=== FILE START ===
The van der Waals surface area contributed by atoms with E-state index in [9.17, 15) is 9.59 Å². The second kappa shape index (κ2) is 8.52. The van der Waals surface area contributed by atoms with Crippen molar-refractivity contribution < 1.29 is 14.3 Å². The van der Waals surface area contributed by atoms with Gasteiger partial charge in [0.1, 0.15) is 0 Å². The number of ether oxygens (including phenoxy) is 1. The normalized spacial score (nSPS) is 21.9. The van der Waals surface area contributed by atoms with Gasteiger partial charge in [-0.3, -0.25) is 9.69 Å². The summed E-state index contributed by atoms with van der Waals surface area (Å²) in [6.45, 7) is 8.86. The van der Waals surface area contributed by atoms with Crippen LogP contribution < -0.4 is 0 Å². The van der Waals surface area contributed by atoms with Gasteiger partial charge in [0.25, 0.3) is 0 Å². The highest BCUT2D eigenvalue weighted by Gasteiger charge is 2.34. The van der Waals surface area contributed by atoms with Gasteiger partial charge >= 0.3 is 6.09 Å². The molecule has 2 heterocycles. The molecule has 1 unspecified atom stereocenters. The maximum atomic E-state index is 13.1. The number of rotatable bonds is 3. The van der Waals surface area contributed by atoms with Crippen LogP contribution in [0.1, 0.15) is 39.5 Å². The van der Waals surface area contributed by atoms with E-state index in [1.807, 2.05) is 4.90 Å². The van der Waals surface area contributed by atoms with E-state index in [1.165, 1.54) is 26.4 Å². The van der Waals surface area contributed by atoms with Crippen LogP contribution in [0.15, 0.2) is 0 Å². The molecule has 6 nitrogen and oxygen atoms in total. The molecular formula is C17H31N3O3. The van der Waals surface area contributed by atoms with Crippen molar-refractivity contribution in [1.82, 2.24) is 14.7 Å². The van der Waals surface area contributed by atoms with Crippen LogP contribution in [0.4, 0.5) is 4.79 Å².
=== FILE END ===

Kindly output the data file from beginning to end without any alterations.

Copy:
The van der Waals surface area contributed by atoms with E-state index in [9.17, 15) is 9.59 Å². The second kappa shape index (κ2) is 8.52. The van der Waals surface area contributed by atoms with Crippen molar-refractivity contribution < 1.29 is 14.3 Å². The van der Waals surface area contributed by atoms with Gasteiger partial charge in [0.1, 0.15) is 0 Å². The number of ether oxygens (including phenoxy) is 1. The normalized spacial score (nSPS) is 21.9. The van der Waals surface area contributed by atoms with Gasteiger partial charge in [-0.3, -0.25) is 9.69 Å². The summed E-state index contributed by atoms with van der Waals surface area (Å²) in [6.45, 7) is 8.86. The van der Waals surface area contributed by atoms with Crippen LogP contribution < -0.4 is 0 Å². The van der Waals surface area contributed by atoms with Gasteiger partial charge in [0.25, 0.3) is 0 Å². The highest BCUT2D eigenvalue weighted by Gasteiger charge is 2.34. The van der Waals surface area contributed by atoms with Gasteiger partial charge >= 0.3 is 6.09 Å². The molecule has 2 heterocycles. The molecule has 1 unspecified atom stereocenters. The maximum atomic E-state index is 13.1. The number of rotatable bonds is 3. The van der Waals surface area contributed by atoms with Crippen LogP contribution in [0.1, 0.15) is 39.5 Å². The van der Waals surface area contributed by atoms with E-state index in [1.807, 2.05) is 4.90 Å². The van der Waals surface area contributed by atoms with E-state index in [1.165, 1.54) is 26.4 Å². The van der Waals surface area contributed by atoms with Crippen LogP contribution in [0.15, 0.2) is 0 Å². The molecule has 6 nitrogen and oxygen atoms in total. The molecular formula is C17H31N3O3. The van der Waals surface area contributed by atoms with Crippen molar-refractivity contribution in [1.82, 2.24) is 14.7 Å². The van der Waals surface area contributed by atoms with Crippen LogP contribution in [0.4, 0.5) is 4.79 Å².